• Marc Andre ter Stegen retained in goal
  • Strong performance against Cameroon
  • Criticised for the African side’s goal

By Steffen Potter with Germany

How it all began
Manuel Neuer is the world champions’ undisputed first-choice goalkeeper, and this situation is not expected to change before the 2018 FIFA World Cup™. What Germany have lacked until now is a clear backup keeper. Marc-Andre ter Stegen (25), Bernd Leno (25) and Kevin Trapp (27) have all recently been called up to the national squad without there being a clear pecking order after Neuer.

Ahead of the FIFA Confederations Cup, the intention was to operate a rotation system in goal.

Rotation rules – or does it?
As expected, Leno took his place between the posts for the first match against Australia, after Trapp featured in the friendly against Denmark and Ter Stegen played the World Cup qualifier against San Marino in the weeks leading up to the tournament.

While Ter Stegen impressed after being given the nod against Chile, it was widely assumed that the rotation policy would continue and Trapp would be picked against Cameroon. Yet on the eve of the match, head coach Joachim Low announced that he planned to stick with the Barcelona keeper, prompting journalists to frantically rewrite their predicted line-ups.

What went well for Ter Stegen
Barcelona’s first-choice custodian will remain in goal for the rest of the tournament, particularly if Germany make it to the final. Only if they end up contesting the Match for Third Place would one of his rivals – perhaps Trapp – be called up in his place.

While the decision to retain the former Borussia Monchengladbach keeper strongly suggests that he has won the race to become Neuer’s number two, those within the Germany camp are remaining tight-lipped about the situation. "A decision will be made at some point," said goalkeeping coach and UEFA EURO 1996 champion Andreas Kopke, adding, "Marc has developed further at Barcelona."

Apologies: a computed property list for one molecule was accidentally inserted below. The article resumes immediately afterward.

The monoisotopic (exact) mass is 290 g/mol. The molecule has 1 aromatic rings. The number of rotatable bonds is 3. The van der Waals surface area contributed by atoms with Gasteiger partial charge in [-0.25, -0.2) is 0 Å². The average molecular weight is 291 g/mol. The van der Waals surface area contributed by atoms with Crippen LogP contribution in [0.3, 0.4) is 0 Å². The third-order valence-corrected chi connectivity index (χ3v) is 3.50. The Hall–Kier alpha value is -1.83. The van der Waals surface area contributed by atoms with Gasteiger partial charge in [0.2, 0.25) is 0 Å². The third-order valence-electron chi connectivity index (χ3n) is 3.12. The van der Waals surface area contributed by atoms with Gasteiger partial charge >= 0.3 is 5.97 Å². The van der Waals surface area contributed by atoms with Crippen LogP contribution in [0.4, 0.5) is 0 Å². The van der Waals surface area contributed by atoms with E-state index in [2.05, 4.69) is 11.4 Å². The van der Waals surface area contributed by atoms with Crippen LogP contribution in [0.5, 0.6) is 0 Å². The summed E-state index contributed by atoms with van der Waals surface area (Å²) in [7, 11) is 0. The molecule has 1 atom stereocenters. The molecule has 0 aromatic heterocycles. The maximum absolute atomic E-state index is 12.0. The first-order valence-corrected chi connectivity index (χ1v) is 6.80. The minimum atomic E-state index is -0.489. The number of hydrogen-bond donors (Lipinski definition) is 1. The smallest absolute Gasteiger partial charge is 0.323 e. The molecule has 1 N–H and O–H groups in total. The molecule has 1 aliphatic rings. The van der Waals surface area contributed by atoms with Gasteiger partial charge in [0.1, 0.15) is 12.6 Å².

Ter Stegen demonstrated this against Cameroon by making several fantastic saves before the break while the scores were still 0-0 and once again showed off his prowess with the ball at his feet – a skill as highly prized in Germany’s ranks as it is at Barça.

What did not go so well
It would have been a perfect evening for the 2015 UEFA Champions League winner had Vincent Aboubakar not scored a near-post header to halve Germany’s lead to 2-1 late in the game. Although German media outlets immediately began discussing whether or not Ter Stegen was at fault for the goal, Kopke made his position very clear. "He couldn’t be expected to save that. There’s normally a defender there, but this time it was an opponent and it’s tough to hold on to the ball from close range."

When asked whether the latest debate was bothering him ahead of training on Tuesday, Ter Stegen answered: "No, but I know when I’ve made a mistake and when I haven’t." While this suggests that he does not believe he was at fault for the goal, he is not afraid to take a critical look at himself. "You can and must always keep improving and working on your game – not just your weaknesses, but also your strengths."

What it means
Ter Stegen is now the clear heir to Neuer’s goalkeeping throne – and past experience shows players in this role regularly go on to become the first name on the team sheet.